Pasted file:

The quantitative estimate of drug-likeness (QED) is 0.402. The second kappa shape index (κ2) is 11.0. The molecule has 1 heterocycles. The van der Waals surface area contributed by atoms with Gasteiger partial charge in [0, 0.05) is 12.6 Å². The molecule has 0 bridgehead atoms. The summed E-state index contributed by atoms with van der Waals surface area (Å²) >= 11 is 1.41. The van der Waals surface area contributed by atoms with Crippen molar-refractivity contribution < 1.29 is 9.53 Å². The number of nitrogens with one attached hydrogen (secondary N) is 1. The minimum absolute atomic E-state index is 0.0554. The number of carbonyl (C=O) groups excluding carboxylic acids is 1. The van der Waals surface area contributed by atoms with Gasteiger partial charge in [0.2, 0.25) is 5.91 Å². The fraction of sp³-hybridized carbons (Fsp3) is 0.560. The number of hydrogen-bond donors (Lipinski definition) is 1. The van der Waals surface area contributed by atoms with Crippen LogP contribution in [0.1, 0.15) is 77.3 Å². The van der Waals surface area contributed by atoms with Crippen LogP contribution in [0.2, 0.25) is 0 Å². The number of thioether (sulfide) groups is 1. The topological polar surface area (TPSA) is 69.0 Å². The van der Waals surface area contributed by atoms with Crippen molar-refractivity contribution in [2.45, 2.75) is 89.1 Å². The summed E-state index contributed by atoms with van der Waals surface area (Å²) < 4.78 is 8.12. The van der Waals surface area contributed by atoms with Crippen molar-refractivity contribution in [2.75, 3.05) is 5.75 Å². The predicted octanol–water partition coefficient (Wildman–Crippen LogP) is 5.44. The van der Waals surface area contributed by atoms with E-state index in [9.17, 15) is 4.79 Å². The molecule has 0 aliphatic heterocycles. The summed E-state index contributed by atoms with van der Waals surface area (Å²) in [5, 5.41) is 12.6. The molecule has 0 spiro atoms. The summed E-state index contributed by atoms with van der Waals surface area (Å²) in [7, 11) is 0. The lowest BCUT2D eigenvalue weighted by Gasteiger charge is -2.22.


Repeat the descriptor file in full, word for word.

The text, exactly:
The quantitative estimate of drug-likeness (QED) is 0.402. The second kappa shape index (κ2) is 11.0. The molecule has 1 heterocycles. The van der Waals surface area contributed by atoms with Gasteiger partial charge in [0, 0.05) is 12.6 Å². The molecule has 0 bridgehead atoms. The summed E-state index contributed by atoms with van der Waals surface area (Å²) >= 11 is 1.41. The van der Waals surface area contributed by atoms with Crippen molar-refractivity contribution < 1.29 is 9.53 Å². The number of nitrogens with one attached hydrogen (secondary N) is 1. The minimum absolute atomic E-state index is 0.0554. The number of carbonyl (C=O) groups excluding carboxylic acids is 1. The van der Waals surface area contributed by atoms with Gasteiger partial charge in [0.2, 0.25) is 5.91 Å². The fraction of sp³-hybridized carbons (Fsp3) is 0.560. The number of hydrogen-bond donors (Lipinski definition) is 1. The van der Waals surface area contributed by atoms with Crippen LogP contribution in [0.1, 0.15) is 77.3 Å². The van der Waals surface area contributed by atoms with Crippen LogP contribution in [0.2, 0.25) is 0 Å². The number of thioether (sulfide) groups is 1. The topological polar surface area (TPSA) is 69.0 Å². The van der Waals surface area contributed by atoms with Crippen molar-refractivity contribution in [2.45, 2.75) is 89.1 Å². The summed E-state index contributed by atoms with van der Waals surface area (Å²) < 4.78 is 8.12. The van der Waals surface area contributed by atoms with Crippen molar-refractivity contribution in [2.75, 3.05) is 5.75 Å². The predicted octanol–water partition coefficient (Wildman–Crippen LogP) is 5.44. The van der Waals surface area contributed by atoms with E-state index in [9.17, 15) is 4.79 Å². The molecule has 0 aliphatic heterocycles. The summed E-state index contributed by atoms with van der Waals surface area (Å²) in [5, 5.41) is 12.6. The molecule has 0 spiro atoms. The summed E-state index contributed by atoms with van der Waals surface area (Å²) in [7, 11) is 0. The lowest BCUT2D eigenvalue weighted by Gasteiger charge is -2.22.